African jazz with allstar Lauren - A bouncy, buoyant Sean Cheesman routine about two dancers on "the path to freedom" (with the promised land being next week's finale, as Adechike put it), set to Ralph McDonald's "The Path," this really suited Adechike's boyish, joyful style, allowing him to unleash all his borderline-goofy energy. He really seemed to be having fun, and it was fun to watch. It wasn't the best dance of the night, but as I remembered his similarly bouncy (and roundly criticized) Bollywood number a few weeks ago, I realized how much this guy has grown on this show. But he hasn't grown quite enough, at least not according to the judges. Nigel griped about Adechike's stiff shoulders and back, and Mia was quite tough on Adechike, telling him: "I didn't care for that. It's about the celebration and joy, and because of the tightness in your upper body, you can't expand to the heavens." Adam said, "It's not about using your center, it's about losing your center. I felt conscious of you being in the choreography." (I agree; Adechike did seem a little tentative, a little hesitant.) The one critique I didn't quite understand was Tyce's, when he told Adechike: "This is a once-in-a-lifetime chance. 'Tired' is not in there." Adechike may not have been perfect, but he never seemed tired. The dude had crazy energy, as he always does.
Contemporary with allstar Kathryn - Adechike had the honor of working with role-model choreographer Desmond Richardson (with Dwight Rowden), and Desmond & Dwight certainly weren't soft on their subject. No, they went out of their way to craft an especially challenging routine that encompassed various dance styles. Whether they did this to help orchestrate a big moment for him, or whether they were actually (conspiracy theory alert!) throwing him under the bus by trying to trip him up, we may never know. But Adechike attacked this routine to Melissa Etheridge's "Fearless Love" fearlessly, bringing lots of his trademark fire and energy to the stage. "You really laid it all out there, and I love when you do that. I am just super-proud," gushed Adam. Once again, Adechike wasn't perfect--I do think the routine was a little big for him, and some of his fire and energy waned by the exhausting number's end--but for the most part he rose to the challenge. Tyce said it was "not quite enough," and Mia similarly said, "I wanted more." Nigel even gave a "you've done a wonderful job across this season" speech that pretty much sounded like one long goodbye. But then Adechike gave his own speech about his gratitude for this opportunity, and started crying...so Nigel shouldn't be so sure that this was Adechike's last dance, after all. America's loves mushy stuff like that, so if Adechike's dancing didn't seal the deal, his tearful outpouring of emotion just may have clinched it.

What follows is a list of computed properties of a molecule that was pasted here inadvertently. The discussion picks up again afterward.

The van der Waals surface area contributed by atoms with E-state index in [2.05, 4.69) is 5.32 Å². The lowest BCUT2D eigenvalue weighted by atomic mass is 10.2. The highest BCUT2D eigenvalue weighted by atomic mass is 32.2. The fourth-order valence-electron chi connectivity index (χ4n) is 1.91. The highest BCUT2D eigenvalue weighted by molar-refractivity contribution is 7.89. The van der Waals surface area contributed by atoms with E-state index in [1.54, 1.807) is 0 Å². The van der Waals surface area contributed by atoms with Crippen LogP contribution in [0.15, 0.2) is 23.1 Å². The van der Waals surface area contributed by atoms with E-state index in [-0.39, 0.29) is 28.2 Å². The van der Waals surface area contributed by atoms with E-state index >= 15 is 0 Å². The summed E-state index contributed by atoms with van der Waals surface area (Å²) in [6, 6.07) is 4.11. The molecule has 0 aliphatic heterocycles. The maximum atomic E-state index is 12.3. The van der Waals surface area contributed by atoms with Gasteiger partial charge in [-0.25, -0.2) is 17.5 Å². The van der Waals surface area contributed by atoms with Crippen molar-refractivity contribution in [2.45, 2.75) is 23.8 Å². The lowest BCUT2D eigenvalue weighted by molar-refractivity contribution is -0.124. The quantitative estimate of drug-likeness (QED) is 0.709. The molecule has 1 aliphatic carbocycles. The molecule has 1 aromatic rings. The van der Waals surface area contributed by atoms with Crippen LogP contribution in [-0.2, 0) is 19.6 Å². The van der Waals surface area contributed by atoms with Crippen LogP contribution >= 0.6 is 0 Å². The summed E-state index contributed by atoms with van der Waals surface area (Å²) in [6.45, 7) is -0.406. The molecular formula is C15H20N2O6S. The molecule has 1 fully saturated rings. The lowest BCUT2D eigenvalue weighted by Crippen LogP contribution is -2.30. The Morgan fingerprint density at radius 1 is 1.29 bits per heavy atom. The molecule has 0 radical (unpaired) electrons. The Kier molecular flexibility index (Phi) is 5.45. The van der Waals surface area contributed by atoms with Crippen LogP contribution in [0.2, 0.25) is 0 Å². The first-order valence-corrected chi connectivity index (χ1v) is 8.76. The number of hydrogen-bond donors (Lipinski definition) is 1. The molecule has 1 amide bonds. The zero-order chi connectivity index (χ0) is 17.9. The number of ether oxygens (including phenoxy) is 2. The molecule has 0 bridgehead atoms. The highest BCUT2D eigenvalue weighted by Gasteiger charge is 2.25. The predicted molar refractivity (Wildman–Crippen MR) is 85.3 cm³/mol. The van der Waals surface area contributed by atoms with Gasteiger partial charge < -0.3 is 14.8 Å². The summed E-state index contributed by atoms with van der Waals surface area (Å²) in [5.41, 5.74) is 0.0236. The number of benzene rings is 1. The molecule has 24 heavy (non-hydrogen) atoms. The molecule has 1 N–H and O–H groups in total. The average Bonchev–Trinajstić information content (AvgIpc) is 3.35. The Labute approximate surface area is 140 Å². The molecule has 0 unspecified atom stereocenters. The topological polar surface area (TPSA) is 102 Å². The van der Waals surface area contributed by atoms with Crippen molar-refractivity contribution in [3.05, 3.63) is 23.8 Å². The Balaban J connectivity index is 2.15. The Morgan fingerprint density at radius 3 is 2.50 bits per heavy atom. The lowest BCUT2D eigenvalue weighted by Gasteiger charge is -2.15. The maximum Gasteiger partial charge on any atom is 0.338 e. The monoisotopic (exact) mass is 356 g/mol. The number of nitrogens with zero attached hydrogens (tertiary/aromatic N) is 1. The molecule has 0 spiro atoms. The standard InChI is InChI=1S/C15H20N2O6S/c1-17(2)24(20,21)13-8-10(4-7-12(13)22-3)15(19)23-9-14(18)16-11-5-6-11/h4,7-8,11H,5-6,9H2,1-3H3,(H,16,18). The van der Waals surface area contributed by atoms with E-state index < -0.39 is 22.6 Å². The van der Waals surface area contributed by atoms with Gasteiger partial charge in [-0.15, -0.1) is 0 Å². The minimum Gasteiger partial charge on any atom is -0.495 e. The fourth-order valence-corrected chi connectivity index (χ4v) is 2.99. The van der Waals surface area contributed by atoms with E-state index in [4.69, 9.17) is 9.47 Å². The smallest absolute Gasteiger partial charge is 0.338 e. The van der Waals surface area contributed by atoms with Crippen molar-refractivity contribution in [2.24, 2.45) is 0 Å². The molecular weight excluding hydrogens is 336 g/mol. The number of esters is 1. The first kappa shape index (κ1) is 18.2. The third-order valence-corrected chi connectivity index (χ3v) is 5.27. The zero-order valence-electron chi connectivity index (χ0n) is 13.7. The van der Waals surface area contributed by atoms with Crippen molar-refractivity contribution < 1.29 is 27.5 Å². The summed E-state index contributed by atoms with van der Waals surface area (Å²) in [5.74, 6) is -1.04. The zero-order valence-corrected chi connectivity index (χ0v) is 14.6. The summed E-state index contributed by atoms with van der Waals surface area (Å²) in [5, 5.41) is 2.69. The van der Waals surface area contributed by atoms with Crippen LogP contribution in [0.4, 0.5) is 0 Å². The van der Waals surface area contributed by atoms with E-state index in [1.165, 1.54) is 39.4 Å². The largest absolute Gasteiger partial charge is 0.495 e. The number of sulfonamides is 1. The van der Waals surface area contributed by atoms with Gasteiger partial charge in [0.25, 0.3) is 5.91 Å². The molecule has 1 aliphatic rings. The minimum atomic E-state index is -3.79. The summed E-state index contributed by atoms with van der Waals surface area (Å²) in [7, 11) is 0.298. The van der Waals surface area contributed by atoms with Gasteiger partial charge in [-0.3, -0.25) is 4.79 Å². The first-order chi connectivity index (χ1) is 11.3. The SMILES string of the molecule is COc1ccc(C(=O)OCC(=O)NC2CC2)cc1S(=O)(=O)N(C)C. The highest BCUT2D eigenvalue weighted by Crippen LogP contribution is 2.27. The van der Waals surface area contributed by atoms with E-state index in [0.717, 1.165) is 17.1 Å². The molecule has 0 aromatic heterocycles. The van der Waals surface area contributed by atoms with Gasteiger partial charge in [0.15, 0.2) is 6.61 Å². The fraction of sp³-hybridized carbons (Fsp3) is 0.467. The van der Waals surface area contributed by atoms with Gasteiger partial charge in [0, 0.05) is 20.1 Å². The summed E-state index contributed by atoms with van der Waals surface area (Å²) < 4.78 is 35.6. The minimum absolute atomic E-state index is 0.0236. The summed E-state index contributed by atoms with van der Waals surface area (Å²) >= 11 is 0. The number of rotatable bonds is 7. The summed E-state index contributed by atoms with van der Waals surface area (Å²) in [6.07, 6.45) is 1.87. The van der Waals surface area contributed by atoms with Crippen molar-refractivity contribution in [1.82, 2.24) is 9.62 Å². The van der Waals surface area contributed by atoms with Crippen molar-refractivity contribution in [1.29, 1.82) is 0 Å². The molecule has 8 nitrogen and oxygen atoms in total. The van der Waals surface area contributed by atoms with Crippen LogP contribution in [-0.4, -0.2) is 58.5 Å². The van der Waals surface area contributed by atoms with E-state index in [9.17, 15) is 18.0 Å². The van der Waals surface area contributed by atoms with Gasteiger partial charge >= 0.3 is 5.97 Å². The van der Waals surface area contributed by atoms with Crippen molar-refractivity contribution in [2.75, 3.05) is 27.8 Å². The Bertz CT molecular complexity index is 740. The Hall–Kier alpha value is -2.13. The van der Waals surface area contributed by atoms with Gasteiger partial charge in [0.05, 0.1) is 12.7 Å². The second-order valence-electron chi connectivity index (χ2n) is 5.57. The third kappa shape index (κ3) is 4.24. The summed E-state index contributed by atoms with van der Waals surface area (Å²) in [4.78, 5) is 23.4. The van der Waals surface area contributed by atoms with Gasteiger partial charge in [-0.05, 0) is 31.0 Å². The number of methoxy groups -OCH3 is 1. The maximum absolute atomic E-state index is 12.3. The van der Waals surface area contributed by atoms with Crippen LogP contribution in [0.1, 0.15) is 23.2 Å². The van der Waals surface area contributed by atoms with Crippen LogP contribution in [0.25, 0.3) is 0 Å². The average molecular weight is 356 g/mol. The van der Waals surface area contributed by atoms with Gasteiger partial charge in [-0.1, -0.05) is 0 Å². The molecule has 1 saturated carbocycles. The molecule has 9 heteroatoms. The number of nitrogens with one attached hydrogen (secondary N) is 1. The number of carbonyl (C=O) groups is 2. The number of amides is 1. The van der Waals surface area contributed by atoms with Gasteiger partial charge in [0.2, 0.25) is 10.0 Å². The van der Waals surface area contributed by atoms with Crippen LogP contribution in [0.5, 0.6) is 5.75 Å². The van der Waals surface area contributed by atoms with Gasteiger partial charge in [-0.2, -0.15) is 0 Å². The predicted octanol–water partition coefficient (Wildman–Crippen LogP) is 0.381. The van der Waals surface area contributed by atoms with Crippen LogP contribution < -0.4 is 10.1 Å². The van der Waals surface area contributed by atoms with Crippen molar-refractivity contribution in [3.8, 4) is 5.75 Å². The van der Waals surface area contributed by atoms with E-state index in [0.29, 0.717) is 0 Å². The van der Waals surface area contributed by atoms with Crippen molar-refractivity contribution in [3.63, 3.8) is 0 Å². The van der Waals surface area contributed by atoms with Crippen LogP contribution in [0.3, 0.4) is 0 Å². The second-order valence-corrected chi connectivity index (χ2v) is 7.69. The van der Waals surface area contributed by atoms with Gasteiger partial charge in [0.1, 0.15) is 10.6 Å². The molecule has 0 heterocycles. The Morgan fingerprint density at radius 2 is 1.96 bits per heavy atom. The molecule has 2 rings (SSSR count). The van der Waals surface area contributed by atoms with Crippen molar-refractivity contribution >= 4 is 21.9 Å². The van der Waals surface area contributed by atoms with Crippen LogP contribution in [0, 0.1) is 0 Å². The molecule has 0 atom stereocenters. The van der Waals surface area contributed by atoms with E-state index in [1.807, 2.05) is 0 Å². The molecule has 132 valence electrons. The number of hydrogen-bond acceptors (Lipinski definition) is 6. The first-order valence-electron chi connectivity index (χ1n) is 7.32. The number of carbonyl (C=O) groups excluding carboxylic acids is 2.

So now it is prediction time. Who's going to make it to next week's finale? Well, barring any Alex Wong-like serious injury, I think it's a safe bet that Kent Boyd will be there (and will probably win). As for the other two? That's more of a toss-up. I really don't think Adechike should make it through, but he is
popular--among the final four, only he and Kent have escaped the bottom three all season long. So he certainly can't be ruled out. If I had my way, it would come down to Robert, Lauren, and Kent, with Robert winning--but I learned a long time ago in my reality-reviewing career that I often don't
get my way. I just hope I get my way Thursday night, and those will be the last three standing. And dancing.